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Jae Won Yoo 2 Articles
A Study on Service Characteristics of Directors of Health Centers in Korea.
Jae Won Yoo, Ok Ryun Moon, Sang Yi Lee, Chul Woung Kim, Sang Gu Yi
Korean J Prev Med. 1998;31(4):786-800.
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AbstractAbstract PDF
This study has attempted to show general characteristics of health centre directors who have served the post of directorship during the last 40 years. Of 3,000 such health centre directors, information on about 2,500 directors was collected. While average length of service for health center directors has increased, that of vacancy period has decreased. Rural areas have a shorter average length of service than the urban area. Rural areas have twice longer length of vacancy period per health center. Kangwon-do has the longest average length of vacancy period since 1980(2.79 months/year), and Daejeon has the shortest length of vacancy period(0.21 months/year). Chung-buk has no physician directors. The civil servant's rank for the directorship has promoted from the fifth level to the fourth level since 1990. A comparison between the physician director and non-physician director was made as follows : First, the proportion of physician directors had maintained rather high before 1980s ; 62.5% in 1963, 78.3% in 1970, 70.4% in 1980. It decreased to 44.1% in 1990 and 47.6% in 1997. Instead, non-physician directors has abruptly increased since 1980s(12.4% in 1980, 55.4% in 1990 and 50.8% in 1997). Second, physician directors mainly locate in the urban area(58.0% in 1997), but non-physician directors mainly in the rural area(67.2% in 1997). Third, since 1980, the average length of service for physician directors and for non-physician directors has become similar. Fourth, the mean age of physician directors is 45.1 years, and that of non-physician directors 55.7 years. The latter is 10 years older than the former.
Summary
A Study on Estimation of Caring Demand for Extended Care Facilities by Activities of Daily Living.
Chul Woung Kim, Ok Ryun Moon, Sang Yi Lee, Jae Won Yoo, Sang Gu Yi
Korean J Prev Med. 1998;31(3):564-578.
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AbstractAbstract PDF
Most extended care facilities have admitted both the healthy and unhealthy elderly, among which members' average caring demand vary. The Aged Welfare Law, however, currently provides no reasonable basis on the staffing policy for extended care facilities. It just reflects the admitted number of the elderly rather than differences in members' average caring demand among facilities. This study is designed to estimate the need for caring staff on the basis of the correlation between the individual health status measured by various tools including Activities of Daily Living and caring demand by actual service time for each one. The sample included all of the admitted elderly(187 persons) in 4 extended care facilities, two in Seoul and the other two in KangWon-Do over the survey period October 5 through October 20, 1996. The survey process consisted of 3 stages. (1) The current staffing information was collected through self-completed written questionnaires left for head official in each facility. (2) Six graduate students at School of Public Health interviewed all residents to collect information on their health status and sociodemographics. The response rate for the interview was relatively high(85%). (3) Information on direct and indirect caring time consumed for each residents came from self-completed written questionnaires given to nurses and helpers in each target facilities. Analysis of the data was made using Pearson's correlation and multiple regression technique through SAS program. Based on this procedure, the following was found. 1. No facility meet the staffing standard in the Aged Welfare Law completely. 2. It is actual service time that is most correlated with ADL(Activities of daily living). 3. When all of the elderly are divided by four groups based on the level of ADL, the mean values of needed caring time in each group are 15, 21, 36 and 88 minutes respectively. 4. There is no significant difference among facilities in distribution of elderly person by group. 5. No facility meets the estimated number of nurses and helpers which reflects health status of the admitted elderly. Therefore, it is required that severity of the admitted elderly be considered in establishing staffing standard for extended care facility.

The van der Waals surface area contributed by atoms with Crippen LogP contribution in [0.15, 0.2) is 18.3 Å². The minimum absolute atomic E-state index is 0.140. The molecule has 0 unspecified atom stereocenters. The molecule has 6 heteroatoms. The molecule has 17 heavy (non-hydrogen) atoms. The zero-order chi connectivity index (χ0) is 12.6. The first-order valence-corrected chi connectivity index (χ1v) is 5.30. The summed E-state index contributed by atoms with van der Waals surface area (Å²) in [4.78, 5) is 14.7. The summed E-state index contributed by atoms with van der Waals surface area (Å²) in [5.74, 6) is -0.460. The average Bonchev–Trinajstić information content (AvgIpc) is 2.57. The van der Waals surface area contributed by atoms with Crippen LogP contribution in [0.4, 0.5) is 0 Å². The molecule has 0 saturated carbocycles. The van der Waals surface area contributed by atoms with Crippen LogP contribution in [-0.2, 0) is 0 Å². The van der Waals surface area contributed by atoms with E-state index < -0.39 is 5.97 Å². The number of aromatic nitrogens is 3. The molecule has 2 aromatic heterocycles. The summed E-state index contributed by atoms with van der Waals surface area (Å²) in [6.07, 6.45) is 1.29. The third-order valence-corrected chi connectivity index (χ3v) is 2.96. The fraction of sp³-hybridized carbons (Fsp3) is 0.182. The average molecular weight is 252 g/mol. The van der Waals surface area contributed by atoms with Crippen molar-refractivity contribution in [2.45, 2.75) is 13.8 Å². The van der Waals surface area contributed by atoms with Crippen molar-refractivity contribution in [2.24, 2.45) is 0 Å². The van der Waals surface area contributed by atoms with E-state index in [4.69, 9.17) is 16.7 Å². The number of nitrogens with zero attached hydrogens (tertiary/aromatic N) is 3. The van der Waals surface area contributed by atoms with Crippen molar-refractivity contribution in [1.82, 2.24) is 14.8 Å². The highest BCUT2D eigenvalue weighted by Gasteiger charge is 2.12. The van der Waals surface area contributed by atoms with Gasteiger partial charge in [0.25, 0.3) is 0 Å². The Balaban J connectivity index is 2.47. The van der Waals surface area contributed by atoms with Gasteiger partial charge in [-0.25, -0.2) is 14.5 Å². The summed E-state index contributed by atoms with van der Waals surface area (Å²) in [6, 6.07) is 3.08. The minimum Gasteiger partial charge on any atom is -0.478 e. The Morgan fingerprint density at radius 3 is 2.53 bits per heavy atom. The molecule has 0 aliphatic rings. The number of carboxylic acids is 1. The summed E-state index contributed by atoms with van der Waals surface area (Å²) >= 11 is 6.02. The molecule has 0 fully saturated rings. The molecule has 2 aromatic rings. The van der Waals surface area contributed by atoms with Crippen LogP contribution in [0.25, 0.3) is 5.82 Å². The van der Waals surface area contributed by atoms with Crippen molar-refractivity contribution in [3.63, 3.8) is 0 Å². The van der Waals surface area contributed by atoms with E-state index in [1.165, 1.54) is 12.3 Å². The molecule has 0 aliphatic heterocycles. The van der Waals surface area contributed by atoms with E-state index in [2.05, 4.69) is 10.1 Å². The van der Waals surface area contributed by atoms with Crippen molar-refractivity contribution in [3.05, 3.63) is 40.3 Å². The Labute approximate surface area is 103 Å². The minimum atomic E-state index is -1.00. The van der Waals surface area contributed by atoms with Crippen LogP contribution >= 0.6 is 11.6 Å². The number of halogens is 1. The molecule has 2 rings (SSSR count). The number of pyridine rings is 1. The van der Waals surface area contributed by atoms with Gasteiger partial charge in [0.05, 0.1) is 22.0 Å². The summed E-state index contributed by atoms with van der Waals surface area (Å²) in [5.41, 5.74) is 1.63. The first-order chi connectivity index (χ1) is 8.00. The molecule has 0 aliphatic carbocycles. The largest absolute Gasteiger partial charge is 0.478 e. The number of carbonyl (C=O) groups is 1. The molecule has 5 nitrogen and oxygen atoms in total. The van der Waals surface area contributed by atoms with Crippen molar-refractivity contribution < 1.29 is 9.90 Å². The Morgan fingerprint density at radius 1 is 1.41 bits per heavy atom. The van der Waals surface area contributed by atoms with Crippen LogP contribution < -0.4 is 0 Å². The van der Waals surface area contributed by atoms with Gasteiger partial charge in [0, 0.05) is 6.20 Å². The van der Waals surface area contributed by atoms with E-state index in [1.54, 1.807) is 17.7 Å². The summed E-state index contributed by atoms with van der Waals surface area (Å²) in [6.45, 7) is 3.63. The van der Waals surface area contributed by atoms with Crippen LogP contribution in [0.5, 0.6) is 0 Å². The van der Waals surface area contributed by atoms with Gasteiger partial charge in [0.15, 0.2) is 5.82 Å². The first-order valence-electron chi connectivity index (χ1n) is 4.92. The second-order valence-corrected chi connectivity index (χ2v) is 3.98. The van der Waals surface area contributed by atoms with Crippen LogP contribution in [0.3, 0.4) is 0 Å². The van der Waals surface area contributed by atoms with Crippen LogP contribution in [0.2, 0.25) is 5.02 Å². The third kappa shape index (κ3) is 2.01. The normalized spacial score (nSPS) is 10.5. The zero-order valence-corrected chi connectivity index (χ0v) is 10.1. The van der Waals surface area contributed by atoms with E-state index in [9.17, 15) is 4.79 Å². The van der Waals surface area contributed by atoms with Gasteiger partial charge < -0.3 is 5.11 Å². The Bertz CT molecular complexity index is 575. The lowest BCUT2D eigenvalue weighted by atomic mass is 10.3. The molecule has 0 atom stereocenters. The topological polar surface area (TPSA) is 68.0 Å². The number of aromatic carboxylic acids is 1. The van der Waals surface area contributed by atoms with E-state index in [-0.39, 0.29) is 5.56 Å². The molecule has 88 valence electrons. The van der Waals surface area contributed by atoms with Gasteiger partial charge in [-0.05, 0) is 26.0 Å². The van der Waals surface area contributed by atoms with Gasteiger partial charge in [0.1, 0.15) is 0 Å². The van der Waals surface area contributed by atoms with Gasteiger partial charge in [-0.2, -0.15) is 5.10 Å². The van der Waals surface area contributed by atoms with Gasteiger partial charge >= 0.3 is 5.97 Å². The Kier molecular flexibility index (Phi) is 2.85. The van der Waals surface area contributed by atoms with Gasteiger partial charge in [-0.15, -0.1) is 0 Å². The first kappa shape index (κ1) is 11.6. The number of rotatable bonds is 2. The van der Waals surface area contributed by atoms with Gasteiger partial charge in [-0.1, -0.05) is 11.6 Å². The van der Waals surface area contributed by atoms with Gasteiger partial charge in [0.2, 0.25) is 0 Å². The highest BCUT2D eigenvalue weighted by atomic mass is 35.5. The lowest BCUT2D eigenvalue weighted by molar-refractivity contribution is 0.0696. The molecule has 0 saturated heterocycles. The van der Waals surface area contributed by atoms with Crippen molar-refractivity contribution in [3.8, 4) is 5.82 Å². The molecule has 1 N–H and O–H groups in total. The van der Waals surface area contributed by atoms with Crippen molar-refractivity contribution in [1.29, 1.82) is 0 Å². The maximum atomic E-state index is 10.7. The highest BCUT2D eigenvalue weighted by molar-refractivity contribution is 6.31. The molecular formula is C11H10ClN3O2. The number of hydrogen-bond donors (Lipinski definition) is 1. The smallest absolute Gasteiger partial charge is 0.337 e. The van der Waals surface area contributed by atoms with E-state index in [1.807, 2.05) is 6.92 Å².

Summary

JPMPH : Journal of Preventive Medicine and Public Health